Panicum ‘Shenandoah’

If you find yourself headed for the coast on Hwy 30 on a Saturday morning, you would be well advised to stop by this market. Michelle has healthy, well-groomed plants and there are always at least 5 that I can hardly resist. This Panicum virgatum ‘Shenandoah’ had to come home with me. Cooking and planting: what a way to spend a beautiful weekend.

Want to see what others are cooking up from their gardens’ bounty? Visit Wendy and she will put you on the right path.

Sauvie Island Farms

Usually, a drive to Sauvies Island (just minutes away from downtown Portland) means a visit to Cistus Nursery, a nature hike or a picnic and a swim. This time, I wanted to check out a farm stand I had heard of. If you go left off the bridge and keep straight rather than turning right onto Reeder Road, begin watching for:

white fences andcars

pristine white fences and many cars on the right.

entry with tykes

The tykes playing around the entry sign look tidy enough here, but by the time I left, their shirts and faces showed their appreciation for the berries and other goodies.

everything you need to “pick your own posies”

Before heading out to the fields, a stop at this station provides buckets, seacateurs, check lists and pencils: all of the supplies needed to “pick your own posies”.

road through the fields

The fields stretch as far as the eye can see.


So if you don’t feel up to the trek, or you just want to show the kiddies a good time, a transport is readily available (with hunky teen boys driving the tractors).


Who needs a cutting garden when fields of zinnias (among many other types of blooms) are offered up for 25 cents a stem?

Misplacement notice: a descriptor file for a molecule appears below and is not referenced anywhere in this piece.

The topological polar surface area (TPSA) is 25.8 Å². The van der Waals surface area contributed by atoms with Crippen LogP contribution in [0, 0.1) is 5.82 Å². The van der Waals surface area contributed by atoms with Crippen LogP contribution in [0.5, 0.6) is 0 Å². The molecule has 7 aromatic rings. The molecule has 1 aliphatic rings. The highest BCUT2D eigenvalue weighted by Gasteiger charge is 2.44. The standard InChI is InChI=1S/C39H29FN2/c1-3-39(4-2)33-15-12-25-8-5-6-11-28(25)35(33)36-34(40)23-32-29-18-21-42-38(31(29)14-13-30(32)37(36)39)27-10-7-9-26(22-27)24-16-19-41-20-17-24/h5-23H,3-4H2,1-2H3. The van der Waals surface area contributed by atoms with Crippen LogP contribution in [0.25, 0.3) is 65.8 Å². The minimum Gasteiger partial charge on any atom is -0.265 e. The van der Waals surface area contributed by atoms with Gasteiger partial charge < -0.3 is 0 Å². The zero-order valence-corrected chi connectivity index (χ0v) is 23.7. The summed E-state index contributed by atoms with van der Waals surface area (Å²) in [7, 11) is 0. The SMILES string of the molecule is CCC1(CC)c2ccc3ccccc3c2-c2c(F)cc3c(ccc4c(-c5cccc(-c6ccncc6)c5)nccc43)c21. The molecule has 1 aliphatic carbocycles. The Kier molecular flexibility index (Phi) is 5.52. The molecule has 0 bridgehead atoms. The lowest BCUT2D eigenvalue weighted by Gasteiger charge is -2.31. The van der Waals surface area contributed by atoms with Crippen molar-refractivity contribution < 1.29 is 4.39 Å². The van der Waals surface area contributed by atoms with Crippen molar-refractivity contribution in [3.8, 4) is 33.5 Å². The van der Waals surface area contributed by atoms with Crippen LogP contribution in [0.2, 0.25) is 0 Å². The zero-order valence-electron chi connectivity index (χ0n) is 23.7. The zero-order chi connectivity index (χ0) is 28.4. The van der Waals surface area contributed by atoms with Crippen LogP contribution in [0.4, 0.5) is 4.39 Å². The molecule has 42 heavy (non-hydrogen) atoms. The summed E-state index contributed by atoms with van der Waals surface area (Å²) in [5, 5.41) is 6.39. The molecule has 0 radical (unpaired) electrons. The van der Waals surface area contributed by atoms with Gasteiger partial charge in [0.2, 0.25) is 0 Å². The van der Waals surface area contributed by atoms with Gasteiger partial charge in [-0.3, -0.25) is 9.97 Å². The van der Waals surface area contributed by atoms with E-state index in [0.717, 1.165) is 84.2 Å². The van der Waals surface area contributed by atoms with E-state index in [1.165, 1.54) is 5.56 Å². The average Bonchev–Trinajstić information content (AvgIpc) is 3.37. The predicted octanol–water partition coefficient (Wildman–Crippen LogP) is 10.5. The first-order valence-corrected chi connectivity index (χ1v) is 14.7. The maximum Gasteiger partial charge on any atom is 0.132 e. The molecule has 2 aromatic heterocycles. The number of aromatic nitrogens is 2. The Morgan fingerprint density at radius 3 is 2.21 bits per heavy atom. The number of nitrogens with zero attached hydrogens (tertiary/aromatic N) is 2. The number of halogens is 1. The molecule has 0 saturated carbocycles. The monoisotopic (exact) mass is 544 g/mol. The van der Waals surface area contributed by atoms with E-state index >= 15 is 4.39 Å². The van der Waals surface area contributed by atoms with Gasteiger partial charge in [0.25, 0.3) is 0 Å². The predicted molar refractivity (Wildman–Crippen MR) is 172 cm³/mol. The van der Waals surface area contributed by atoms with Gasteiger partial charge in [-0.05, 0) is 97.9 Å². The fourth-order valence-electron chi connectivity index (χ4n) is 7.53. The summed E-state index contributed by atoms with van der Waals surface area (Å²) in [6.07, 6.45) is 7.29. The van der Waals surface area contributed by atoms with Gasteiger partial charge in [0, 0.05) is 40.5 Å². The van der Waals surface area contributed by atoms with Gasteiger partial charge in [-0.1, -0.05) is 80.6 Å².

I think repeat visits will be a must. I see a bouquet of sunflowers in my future, once the zinnias pass their prime.


My mission was to get peaches for a pie. Store-bought peaches are almost always a disappointment. Here, one is primed with information about what to look for in the perfect peach: a deep red blush, a slight give to gentle pressure, and no resistance when plucking the fruit with a tug straight down (twisting tends to break the skin).

peach trees

The trees in this orchard have been kept small, so that it is easy to wander among them to choose and pluck fruit at its peak of perfection. I have visited many farm stands on the island, most often as an afterthought on the way to some other destination. This farm is well worth a planned trip with nothing else in mind…though you might want to meander up the road a bit to check out the lavender farm, or venture out Reeder Road to the Herb Farm.

Here’s what I plan to do with the peaches: arrange slices in a hot pre-baked cornmeal crust; pour over a mixture of 1 c sugar, half c flour,1 tsp ground cinnamon, quarter tsp each salt and ground nutmeg and 1 c whipping cream; bake at 400 for 40 min and chill well before serving.